These utilities must be re-nationalised, and whichever party has the balls to do it (not just promise to do it) will win a lot of loyal voters, people who’ll remember the service rendered and stick by them for many years to come. Labour might be put at a slight disadvantage by the fact that Gordon Brown’s brother is head of communications for EDF Energy, but other than that ye’ll be fine! lol
Good post, and I agree with a lot of it. However is anyone thinking about how having a fully autonomous Scottish Labour Party will impact the West Lothian Question? It would be even less credibly for a Labour UK government to use Scottish MP’s votes to govern England.
I know, I know, this is a regressive though and we need to put Scotland’s interests first. But the organisational changes would have to be put through a UK conference, no?
Good piece from Tom. And Greg’s West Lothian point is a fair one. I’ll write at more length and hopefully it’ll pop up on Labourhame soon, but for now it’s worth bearing in mind that at present most of the funding assumptions in devolved policy areas extend from decisions taken at Westminster. At the same time, increased devolution would certainly lead to renewed calls from some to limit Scots MP’s voting rights in the UK parliament. The solution may be to limit us to voting on the first and last stages of legislation (which will invariably affect Scotland), leaving non-Scots MPs to vote on the committee stages (which iron out detail for England and Wales and on the whole don’t affect Scotland).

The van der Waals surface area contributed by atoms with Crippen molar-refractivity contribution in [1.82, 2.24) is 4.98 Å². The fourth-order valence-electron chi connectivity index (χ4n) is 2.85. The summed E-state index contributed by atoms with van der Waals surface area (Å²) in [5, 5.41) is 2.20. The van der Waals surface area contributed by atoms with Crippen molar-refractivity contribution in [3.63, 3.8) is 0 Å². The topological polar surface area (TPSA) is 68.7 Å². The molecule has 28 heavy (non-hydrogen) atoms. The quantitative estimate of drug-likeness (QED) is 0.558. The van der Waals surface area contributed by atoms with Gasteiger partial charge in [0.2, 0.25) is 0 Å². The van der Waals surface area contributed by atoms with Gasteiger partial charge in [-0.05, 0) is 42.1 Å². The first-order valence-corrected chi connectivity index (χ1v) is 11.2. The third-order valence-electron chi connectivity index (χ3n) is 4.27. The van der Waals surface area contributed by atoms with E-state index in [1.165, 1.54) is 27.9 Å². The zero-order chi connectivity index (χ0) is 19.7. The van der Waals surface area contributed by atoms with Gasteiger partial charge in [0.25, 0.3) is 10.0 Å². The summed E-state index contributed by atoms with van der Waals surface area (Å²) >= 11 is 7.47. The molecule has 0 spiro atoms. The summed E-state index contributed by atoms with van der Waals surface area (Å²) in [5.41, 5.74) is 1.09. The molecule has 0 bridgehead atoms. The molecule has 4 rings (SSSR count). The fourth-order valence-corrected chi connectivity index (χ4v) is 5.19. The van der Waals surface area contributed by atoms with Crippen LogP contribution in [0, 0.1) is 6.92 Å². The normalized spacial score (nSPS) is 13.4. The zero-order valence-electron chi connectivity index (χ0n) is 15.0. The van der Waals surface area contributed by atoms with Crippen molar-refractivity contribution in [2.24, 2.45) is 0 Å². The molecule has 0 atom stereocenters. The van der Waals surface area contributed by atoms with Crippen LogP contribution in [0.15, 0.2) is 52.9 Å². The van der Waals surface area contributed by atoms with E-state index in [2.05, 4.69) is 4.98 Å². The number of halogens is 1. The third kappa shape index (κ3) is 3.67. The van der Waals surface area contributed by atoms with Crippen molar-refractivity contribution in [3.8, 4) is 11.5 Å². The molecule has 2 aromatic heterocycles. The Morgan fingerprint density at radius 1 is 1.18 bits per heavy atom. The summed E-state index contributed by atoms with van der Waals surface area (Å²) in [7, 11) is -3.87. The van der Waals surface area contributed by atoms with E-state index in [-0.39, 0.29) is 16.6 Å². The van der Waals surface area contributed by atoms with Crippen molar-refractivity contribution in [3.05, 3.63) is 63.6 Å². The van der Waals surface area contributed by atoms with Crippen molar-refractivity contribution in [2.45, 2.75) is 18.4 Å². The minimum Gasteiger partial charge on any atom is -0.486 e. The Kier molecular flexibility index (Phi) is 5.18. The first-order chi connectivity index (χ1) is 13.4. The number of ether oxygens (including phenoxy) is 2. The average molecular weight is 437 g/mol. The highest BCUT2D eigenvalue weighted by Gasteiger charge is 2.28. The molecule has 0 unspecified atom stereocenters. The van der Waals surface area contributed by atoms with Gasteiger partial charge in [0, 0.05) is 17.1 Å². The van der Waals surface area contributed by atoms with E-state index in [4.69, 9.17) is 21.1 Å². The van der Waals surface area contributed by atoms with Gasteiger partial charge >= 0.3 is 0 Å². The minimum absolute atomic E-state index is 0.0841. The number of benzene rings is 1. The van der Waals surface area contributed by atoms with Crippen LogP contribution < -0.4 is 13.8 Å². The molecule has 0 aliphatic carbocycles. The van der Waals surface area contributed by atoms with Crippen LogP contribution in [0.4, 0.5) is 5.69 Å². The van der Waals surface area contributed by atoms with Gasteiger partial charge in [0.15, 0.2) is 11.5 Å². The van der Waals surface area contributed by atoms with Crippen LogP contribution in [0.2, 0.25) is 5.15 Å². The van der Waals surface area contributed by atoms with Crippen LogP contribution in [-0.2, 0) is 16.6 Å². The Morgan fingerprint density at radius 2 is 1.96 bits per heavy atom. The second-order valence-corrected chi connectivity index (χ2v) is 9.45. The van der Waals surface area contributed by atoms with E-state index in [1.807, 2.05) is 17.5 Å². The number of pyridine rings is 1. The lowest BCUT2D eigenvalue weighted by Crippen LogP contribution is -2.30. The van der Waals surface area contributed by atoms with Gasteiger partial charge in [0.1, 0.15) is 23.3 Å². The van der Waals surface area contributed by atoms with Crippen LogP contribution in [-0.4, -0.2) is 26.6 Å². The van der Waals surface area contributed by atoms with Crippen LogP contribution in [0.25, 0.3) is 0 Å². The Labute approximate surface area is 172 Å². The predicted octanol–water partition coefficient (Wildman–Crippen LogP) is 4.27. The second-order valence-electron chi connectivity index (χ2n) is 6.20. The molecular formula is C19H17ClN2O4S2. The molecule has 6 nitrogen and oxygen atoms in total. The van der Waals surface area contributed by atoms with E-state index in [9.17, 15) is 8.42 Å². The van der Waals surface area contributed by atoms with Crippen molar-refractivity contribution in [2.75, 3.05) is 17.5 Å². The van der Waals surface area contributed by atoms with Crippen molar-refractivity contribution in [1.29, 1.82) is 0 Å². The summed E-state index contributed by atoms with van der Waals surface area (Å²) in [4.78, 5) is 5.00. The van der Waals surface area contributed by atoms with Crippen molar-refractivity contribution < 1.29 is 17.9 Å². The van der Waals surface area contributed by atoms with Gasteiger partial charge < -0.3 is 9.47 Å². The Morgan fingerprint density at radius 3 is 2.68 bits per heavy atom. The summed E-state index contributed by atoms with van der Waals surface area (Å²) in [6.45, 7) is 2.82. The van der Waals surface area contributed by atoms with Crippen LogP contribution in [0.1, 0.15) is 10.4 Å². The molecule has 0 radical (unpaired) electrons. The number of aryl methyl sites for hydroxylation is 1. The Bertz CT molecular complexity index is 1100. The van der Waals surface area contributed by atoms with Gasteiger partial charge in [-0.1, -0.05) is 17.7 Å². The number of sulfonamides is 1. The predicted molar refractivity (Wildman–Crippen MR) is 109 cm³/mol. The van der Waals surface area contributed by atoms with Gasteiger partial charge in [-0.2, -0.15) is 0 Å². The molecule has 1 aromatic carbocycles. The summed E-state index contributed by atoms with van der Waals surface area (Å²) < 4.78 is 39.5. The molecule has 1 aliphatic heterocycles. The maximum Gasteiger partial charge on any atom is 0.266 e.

Indy nearly touched on an important point. Election campaigns cost money and if this new, autonomous party is to campaign in the same way that the Labour Party does in Scotland today it looks like it would need an income in the region of two million pounds a year. That’s a lot of money. The first reaction might be to look to the trades unions. The STUC must have well over half a million members who pay into political funds. Looking good, then? No, not entirely.
Unison’s rules prohibit donations to parties other than Labour and Manx Labour, and this party won’t be either of those. If that is a common state of affairs the STUC won’t be much help after all unless union rules get amended, which will go either to a vote at conference or a membership ballot. Even then, things might be quite complicated as Unison’s “Reviewing the Political Funds” consultation paper makes clear (in chapter 6). And this without considering whether monies would be allocated by union political funds on a needs basis or instead from whatever remained after prior committments were met.
One last thought. Shouldn’t Labour in Scotland, the party of devolution and not federalism or independence, be eating its own dog food? Make devolution work inside the Labour Party and you’ll be able to apply any lessons you learn to making devolution work inside the UK.
Surely renationalisation of public transport and the utilities would be both a vote-winner and consonant with Labour principles. People on low or fixed incomes (i.e. me are finding the rapidly escalating costs in these areas very hard to cope with. It’s arguable that the Labour Party started to lose its way from the day that it allowed the chancer Blair to pursuade it to ditch Clause 4. Perhaps its time to grow a spine, ladies and gentlemen. I think a big part of your elctoral difficulty is that you ape the Tories, as they aped you whilst in opposition. I’d like a party to vote for that isn’t directed by wealthy Londoners with dodgy friends. There is a party in Scotland that passes that test. It’s not yours.